There are days when I can’t ignore my illness, and days that are so core to my strategic plan for dealing with my illness that I can’t afford to ignore them.

There are days when even I need to re-cap. Exhibit A: a CT scan report that tells me of a node on my upper left pulmonary hilum with a small loculated effusion. Exhibit B: a letter requesting me to report for surgery at 07:00 Tuesday August 18th.

Remind myself: patients with cancer have tumours in the bronchial wall (or externally compressing the bronchus) or in the area around that (the hilum). These tumours block the airways until the alveoli are unable to fill with air. The lung parenchyma collapses onto itself. A collapsed lobe is called atelectasis (“ah-ti-lec-ta-sis”). It is harder to breathe, the collapsed tissue is irritating and coughing up mucus and blood occurs frequently. Coughing up blood is known as haemoptysis (“heem-op-ti-sis”).

Although it affects me daily, I’ve not focused so much on that tumour. It hasn’t changed much in the last few CT scans. Instead, my attention goes to the smaller tumour on the anterior mediastinum. It may be small, but it has done disproportionate damage by touching a nerve that has led to unilateral vocal cord paralysis.

Tuesday 18th was the day we were supposed to correct that. The procedure is called a vocal cord thermoplasty. They put you to sleep and then inject collagen into the paralysed left vocal cord. The effect is that it is bigger, and the working right vocal cord can touch against it more easily. This stops your voice sounding hoarse and being unable to rise above a whisper in volume.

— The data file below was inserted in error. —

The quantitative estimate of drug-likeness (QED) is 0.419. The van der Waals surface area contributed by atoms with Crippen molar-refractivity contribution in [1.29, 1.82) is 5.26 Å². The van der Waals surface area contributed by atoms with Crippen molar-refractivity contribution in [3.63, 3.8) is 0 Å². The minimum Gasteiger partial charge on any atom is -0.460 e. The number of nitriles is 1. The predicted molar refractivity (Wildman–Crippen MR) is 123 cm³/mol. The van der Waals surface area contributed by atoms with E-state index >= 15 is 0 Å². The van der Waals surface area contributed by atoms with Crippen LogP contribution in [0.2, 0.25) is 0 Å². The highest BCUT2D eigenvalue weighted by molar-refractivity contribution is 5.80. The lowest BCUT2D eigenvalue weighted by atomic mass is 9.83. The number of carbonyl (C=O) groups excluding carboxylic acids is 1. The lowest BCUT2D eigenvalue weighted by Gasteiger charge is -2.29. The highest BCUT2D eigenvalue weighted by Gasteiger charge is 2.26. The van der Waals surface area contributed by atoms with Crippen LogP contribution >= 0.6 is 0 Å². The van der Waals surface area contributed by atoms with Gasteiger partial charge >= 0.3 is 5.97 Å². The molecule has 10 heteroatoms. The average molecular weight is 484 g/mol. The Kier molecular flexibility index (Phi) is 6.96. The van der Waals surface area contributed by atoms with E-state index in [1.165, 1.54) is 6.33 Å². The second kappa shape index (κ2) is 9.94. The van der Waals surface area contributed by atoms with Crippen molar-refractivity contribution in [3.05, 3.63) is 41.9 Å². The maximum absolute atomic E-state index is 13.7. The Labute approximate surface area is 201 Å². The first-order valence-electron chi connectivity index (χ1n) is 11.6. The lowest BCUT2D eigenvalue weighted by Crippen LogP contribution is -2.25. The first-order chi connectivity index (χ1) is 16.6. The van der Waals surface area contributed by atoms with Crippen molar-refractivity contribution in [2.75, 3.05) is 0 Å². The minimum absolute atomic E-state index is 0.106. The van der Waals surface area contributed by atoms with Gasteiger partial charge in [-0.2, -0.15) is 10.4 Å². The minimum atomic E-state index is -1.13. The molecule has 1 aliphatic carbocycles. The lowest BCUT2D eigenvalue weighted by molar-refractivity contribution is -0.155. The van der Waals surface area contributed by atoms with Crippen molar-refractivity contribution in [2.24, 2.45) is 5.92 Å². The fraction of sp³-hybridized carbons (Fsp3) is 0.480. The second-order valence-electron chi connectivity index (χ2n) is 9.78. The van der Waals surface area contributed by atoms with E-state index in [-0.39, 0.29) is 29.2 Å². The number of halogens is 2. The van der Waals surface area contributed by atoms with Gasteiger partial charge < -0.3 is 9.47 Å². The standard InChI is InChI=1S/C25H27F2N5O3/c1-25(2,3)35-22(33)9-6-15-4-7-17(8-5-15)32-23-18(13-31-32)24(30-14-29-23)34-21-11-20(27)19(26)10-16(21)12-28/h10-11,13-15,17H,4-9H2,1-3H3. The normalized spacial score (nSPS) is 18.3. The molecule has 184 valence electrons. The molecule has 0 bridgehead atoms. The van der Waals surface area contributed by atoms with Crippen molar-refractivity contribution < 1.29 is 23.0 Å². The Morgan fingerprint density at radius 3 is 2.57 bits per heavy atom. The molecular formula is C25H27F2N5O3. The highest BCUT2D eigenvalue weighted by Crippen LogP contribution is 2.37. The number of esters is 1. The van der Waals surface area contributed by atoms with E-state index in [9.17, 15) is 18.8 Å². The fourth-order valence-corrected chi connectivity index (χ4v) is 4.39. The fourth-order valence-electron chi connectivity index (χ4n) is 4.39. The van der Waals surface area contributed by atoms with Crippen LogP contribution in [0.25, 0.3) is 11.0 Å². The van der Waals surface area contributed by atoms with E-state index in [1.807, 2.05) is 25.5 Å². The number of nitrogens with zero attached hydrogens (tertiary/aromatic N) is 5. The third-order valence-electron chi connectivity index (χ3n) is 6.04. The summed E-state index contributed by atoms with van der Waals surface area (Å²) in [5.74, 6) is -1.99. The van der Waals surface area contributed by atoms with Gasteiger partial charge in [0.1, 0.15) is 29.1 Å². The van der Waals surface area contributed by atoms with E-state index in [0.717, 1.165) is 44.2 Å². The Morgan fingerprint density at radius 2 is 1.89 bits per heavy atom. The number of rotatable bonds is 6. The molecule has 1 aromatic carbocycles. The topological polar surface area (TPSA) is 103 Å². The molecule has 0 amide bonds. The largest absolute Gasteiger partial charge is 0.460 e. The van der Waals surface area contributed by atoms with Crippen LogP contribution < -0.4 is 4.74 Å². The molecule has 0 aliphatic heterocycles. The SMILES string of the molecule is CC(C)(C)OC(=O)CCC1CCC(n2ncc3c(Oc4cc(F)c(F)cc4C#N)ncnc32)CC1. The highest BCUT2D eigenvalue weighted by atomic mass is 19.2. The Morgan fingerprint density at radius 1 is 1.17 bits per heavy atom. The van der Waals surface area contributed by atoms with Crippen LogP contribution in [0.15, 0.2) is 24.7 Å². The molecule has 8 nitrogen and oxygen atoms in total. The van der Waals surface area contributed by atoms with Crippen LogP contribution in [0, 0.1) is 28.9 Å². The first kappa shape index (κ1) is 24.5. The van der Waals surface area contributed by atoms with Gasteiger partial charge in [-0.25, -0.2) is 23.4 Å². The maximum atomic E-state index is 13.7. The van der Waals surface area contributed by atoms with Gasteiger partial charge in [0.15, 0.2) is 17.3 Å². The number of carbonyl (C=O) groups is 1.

I got to the stage where I’m in a hospital bed and all dressed up with gown and surgical stockings. I’m on first, due in theatre at 08:00. There will be routine visits first from an Anaesthetist and an ENT Consultant.

Except the visit from the Anaesthetist is anything but routine. He’s saying that he refuses to give me a general anaesthetic, due to my atelectasis. He says (and I quote) that any monkey could send me to sleep, but that he is worried about waking me up. He apologizes that this is late news, but that he only saw my case notes the day before. He had asked a senior Anaesthetist, who advised him not to proceed.

Now, I sort of get it that presence of atelectasis could be a “red flag” condition that precludes the use of general anaesthesia, since atelectasis is a common risk during anaesthesia.

But if so, why isn’t it known and flagged as such? Why would an experienced ENT specialist get as far as the morning of a vocal cord thermoplasty before it is raised by someone else as an issue? Why didn’t either my Oncology or Urology consultants know that my atelectasis precludes me from any surgical procedure that requires general anaesthesia, and warn me to this fact?

If it is a case-by-case consideration, why did the Anaesthetist not review my case notes earlier than the “day before”? His summary was full of errors: he said that my last “report” said it had got worse. Just wrong. They sent me for an X-ray (when he should have called Oncology to discuss the much more accurate CT scan results).

Anyway, he had power of veto and the ENT Consultant was obliged to tell me it was off. I made my feelings known and my opinions clear, but then I had to trudge home. Untouched.

I spent that day searching: trying to confirm that atelectasis precludes the use of general anaesthesia. I could not find any evidence that it does. Even if atelectasis occurs during anaesthesia, they have ways of dealing with it. I’ve just run into a junior Anaesthetist who thinks doing his job involves a quick read on the night before surgery, and deciding procedure on the fly.

There is an alternative to the procedure that requires a general anaesthetic. It’s called medialization thyroplasty or thyroidotomy, and it involves an incision of the larynx through the thyroid cartilage. Then they push a silicon implant under the vocal cord, using the hole they made in your throat.

That has to be scheduled, and I reckon another six to eight weeks has been lost. Then, imagine the scenario. Only a local anaesthetic, and a surgeon approaching your throat with a scalpel to cut it open. I’ll fight the fear and will see it through, but that Anaesthetist  has done me no favours. Especially as I hoped to follow this with a second “running repair” operation that also requires anaesthetic. At least that one can be done with spinal anaesthetic instead of general anaesthetic. At least, I think so.

My plan to reach the Plateau of Relative Normality has been dealt a blow. It is a setback.